In this tutorial, you learn to transfer data between applications. Specifically, you transfer data both from Amazon S3 to Salesforce, and from Salesforce to Amazon S3.

Get started with the tutorial

Amazon AppFlow icon

Hands On Workshop: Amazon AppFlow Workshop

You will learn about Amazon AppFlow and how to easily transfer data between popular SaaS services and AWS. The workshop is divided into multiple modules, each targeting a specific SaaS application integration.

Get started with the workshop

Amazon Athena
Athena icon

Getting started with Amazon Athena

Learn how to use Amazon Athena to query data and create a table based on sample data stored in Amazon S3, query the table, and check the results of the query.

Get started with the tutorial

Athena icon

Get started with Apache Spark on Amazon Athena

Use the simplified notebook experience in Amazon Athena console to develop Apache Spark applications using Python or Athena notebook APIs.

Get started with the tutorial

Athena icon

AWS re:Invent 2022 - What's new in Amazon Athena

Learn how you can bring Athena to your data, applying it to all of your data spanning data lakes, external sources, and more.

Watch the session

Athena icon

Analyzing data in S3 using Amazon Athena

Explore how to use Athena on logs from Elastic Load Balancers, generated as text files in a pre-defined format. We show you how to create a table, partition the data in a format used by Athena, convert it to Parquet, and compare query performance.

Read the blog post

AWS Data Exchange
AWS Data Exchange icon

Getting started as an AWS Data Exchange subscriber

Understand the complete process of becoming a data product subscriber on AWS Data Exchange using the AWS Data Exchange console.

Explore the guide

AWS Data Exchange icon

Getting started as an AWS Data Exchange provider

Understand the complete process of becoming a data product provider on AWS Data Exchange using the AWS Data Exchange console.

Explore the guide

AWS Data Exchange icon

AWS Data Exchange workshop

Explore self-service labs that you can use to understand and learn how AWS services can be used in conjunction with third-party data to add insights to your data analytics projects.

Get started with the workshop

Amazon DataZone
Amazon DataZone icon

Getting started with Amazon DataZone

Learn how to create the Amazon DataZone root domain, obtain the data portal URL, walk through the basic Amazon DataZone workflows for data producers and data consumers.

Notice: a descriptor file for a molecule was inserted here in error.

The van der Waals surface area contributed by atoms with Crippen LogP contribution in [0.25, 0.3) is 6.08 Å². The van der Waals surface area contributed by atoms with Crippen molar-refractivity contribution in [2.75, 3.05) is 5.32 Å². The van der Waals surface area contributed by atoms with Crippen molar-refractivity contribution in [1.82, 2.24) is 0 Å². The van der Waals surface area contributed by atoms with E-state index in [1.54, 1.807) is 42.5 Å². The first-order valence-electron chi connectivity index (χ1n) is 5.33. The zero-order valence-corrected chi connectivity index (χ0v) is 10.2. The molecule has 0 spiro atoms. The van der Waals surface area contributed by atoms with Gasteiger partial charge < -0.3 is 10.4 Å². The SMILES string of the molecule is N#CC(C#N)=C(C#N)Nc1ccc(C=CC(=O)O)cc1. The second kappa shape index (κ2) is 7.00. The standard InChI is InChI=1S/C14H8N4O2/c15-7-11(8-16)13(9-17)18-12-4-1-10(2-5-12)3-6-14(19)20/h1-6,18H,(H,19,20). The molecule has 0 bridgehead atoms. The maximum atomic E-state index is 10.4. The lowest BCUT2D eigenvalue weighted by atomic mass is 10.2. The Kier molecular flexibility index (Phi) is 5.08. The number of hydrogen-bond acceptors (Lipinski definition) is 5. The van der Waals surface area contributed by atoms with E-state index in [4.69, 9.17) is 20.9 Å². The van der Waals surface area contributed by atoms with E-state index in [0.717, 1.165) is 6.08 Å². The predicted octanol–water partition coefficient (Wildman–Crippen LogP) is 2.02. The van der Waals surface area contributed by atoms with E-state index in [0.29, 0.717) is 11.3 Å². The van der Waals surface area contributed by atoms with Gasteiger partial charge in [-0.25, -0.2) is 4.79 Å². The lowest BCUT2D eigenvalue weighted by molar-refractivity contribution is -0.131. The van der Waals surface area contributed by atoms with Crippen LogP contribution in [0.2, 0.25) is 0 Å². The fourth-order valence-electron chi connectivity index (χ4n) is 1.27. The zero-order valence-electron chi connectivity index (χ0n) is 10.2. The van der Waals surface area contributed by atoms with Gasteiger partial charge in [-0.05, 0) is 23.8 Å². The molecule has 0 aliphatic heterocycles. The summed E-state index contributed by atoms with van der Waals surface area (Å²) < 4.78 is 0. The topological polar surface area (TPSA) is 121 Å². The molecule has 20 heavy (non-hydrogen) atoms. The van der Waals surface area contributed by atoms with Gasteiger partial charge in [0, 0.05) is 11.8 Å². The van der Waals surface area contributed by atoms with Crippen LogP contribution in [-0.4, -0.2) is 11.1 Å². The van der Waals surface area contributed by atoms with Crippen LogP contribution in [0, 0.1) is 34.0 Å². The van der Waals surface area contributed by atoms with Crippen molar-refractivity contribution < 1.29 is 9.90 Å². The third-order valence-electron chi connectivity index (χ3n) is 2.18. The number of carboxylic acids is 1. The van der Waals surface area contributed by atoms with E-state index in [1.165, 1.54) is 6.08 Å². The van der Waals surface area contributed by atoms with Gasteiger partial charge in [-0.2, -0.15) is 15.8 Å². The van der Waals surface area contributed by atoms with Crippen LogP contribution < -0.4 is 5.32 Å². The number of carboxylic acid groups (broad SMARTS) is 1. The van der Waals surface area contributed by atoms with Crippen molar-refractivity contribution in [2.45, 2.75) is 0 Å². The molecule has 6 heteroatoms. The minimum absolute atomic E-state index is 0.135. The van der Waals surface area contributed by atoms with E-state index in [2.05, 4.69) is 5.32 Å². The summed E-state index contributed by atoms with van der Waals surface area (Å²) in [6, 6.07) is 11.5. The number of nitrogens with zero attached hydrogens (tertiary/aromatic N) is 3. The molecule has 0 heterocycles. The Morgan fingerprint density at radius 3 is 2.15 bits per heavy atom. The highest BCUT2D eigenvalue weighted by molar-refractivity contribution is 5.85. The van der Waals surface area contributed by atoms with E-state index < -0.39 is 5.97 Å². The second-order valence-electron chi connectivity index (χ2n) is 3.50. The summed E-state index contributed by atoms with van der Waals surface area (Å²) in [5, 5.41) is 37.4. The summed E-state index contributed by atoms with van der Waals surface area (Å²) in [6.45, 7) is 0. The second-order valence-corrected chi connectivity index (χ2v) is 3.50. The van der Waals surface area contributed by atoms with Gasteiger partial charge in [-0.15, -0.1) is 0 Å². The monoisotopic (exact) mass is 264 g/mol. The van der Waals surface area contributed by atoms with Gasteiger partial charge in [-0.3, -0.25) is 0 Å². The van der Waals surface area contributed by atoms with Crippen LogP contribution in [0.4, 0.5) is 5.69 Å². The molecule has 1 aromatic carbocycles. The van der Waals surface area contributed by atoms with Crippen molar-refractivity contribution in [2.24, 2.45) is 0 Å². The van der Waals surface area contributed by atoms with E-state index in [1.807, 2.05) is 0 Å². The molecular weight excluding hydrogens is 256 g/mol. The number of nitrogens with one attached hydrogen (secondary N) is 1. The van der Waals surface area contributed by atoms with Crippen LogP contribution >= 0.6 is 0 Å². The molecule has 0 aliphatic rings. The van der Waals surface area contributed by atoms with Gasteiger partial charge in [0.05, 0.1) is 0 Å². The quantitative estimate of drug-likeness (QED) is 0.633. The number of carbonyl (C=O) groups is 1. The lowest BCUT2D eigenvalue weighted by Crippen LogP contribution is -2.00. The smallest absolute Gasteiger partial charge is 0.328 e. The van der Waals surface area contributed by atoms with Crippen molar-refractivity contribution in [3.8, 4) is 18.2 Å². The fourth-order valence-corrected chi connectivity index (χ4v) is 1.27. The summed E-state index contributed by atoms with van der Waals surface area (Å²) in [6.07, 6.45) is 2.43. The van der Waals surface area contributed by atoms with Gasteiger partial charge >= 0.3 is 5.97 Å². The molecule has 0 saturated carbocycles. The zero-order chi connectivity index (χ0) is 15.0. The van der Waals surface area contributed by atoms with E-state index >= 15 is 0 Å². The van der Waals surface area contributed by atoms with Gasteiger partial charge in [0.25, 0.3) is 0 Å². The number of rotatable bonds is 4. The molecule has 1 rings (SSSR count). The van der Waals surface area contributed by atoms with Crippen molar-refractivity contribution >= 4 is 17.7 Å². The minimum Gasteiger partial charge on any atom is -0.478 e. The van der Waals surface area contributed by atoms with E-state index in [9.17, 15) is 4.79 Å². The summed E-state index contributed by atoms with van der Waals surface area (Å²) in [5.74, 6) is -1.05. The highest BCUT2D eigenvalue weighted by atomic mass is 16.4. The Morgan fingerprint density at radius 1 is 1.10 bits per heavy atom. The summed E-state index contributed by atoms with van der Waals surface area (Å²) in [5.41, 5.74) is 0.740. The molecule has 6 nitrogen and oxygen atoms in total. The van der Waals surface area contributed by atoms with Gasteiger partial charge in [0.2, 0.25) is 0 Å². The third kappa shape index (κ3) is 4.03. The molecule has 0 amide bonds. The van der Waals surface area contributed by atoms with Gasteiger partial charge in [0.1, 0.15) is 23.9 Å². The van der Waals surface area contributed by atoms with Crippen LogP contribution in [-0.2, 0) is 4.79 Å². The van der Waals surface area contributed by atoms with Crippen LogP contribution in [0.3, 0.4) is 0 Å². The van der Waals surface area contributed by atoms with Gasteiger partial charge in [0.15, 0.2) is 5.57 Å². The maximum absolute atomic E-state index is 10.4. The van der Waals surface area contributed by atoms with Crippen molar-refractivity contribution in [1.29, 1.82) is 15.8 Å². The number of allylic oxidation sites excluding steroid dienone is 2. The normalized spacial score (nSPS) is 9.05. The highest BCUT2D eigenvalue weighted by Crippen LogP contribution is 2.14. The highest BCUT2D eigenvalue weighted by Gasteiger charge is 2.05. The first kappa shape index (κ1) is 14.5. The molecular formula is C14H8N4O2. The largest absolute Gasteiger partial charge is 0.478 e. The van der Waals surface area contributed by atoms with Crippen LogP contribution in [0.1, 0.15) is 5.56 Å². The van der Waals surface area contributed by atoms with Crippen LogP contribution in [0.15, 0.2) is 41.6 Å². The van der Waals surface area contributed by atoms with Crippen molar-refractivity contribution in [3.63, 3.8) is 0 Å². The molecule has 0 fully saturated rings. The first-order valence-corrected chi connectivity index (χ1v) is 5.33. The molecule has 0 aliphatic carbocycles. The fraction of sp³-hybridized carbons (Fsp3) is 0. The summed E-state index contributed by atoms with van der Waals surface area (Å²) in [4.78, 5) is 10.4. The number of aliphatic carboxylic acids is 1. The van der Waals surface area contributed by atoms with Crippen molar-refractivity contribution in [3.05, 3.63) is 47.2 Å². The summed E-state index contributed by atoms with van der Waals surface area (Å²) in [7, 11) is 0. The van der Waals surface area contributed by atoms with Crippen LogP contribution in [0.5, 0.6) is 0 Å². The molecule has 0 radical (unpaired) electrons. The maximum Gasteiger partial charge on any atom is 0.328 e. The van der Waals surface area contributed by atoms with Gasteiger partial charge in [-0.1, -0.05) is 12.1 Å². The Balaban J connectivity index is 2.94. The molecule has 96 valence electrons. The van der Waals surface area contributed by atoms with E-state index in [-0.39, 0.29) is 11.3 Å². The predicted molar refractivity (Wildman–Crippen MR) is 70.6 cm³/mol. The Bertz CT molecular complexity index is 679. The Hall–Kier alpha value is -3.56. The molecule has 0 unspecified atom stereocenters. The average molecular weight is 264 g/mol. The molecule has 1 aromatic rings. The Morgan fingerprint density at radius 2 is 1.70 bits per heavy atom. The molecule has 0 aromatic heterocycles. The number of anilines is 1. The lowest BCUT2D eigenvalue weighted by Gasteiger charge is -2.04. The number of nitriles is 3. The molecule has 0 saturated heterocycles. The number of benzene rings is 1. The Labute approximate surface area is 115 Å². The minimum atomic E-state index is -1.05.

Get started with the tutorial

Amazon EMR
Amazon DataZone icon

Getting started with Amazon EMR

Learn how to launch a sample cluster using Spark, and how to run a simple PySpark script stored in an Amazon S3 bucket.

Get started with the tutorial

Amazon DataZone icon

Getting started with Amazon EMR on EKS

We show you how to get started using Amazon EMR on EKS by deploying a Spark application on a virtual cluster.

Explore the guide

Amazon DataZone icon

Get started with EMR Serverless

Explore how Amazon EMR Serverless provides a serverless runtime environment that simplifies the operation of analytics applications that use the latest open source frameworks.

Get started with the tutorial

xxxservice icon

What's new with Amazon EMR

Learn about the latest Amazon EMR developments, including Amazon EMR Serverless, Amazon EMR Studio, and more.

Watch the session

AWS Glue
AWS Glue icon

Getting started with AWS Glue DataBrew

Learn how to create your first DataBrew project. You load a sample dataset, run transformations on that dataset, build a recipe to capture those transformations, and run a job to write the transformed data to Amazon S3.

Get started with the tutorial

AWS Glue icon

Transform data with AWS Glue DataBrew

Learn about AWS Glue DataBrew, a visual data preparation tool that makes it easy for data analysts and data scientists to clean and normalize data to prepare it for analytics and machine learning. Learn how to construct an ETL process using AWS Glue DataBrew.

Get started with the lab

AWS Glue icon

AWS Glue DataBrew immersion day

Explore how to use AWS Glue DataBrew to clean and normalize data for analytics and machine learning.

Get started with the workshop

AWS Glue icon

Getting started with the AWS Glue Data Catalog

Learn how to create your first AWS Glue Data Catalog, which uses an Amazon S3 bucket as your data source.

Get started with the tutorial

AWS Glue icon

Data catalog and crawlers in AWS Glue

Discover how you can use the information in the Data Catalog to create and monitor your ETL jobs.

Explore the guide

Amazon Managed Service for Apache Flink
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Getting started with Amazon Managed Service for Apache Flink

Understand the fundamental concepts of Amazon Managed Service for Apache Flink.

Explore the guide

Managed Service for Apache Flink icon

Streaming analytics workshop

Learn how to build an end-to-end streaming architecture to ingest, analyze, and visualize streaming data in near real-time.

Get started with the workshop

Managed Service for Apache Flink icon

Amazon Managed Service for Apache Flink Workshop

In this workshop, you will learn how to deploy, operate, and scale a Flink application with Amazon Managed Service for Apache Flink.

Attend the virtual workshop

AWS Lake Formation
AWS Lake Formation icon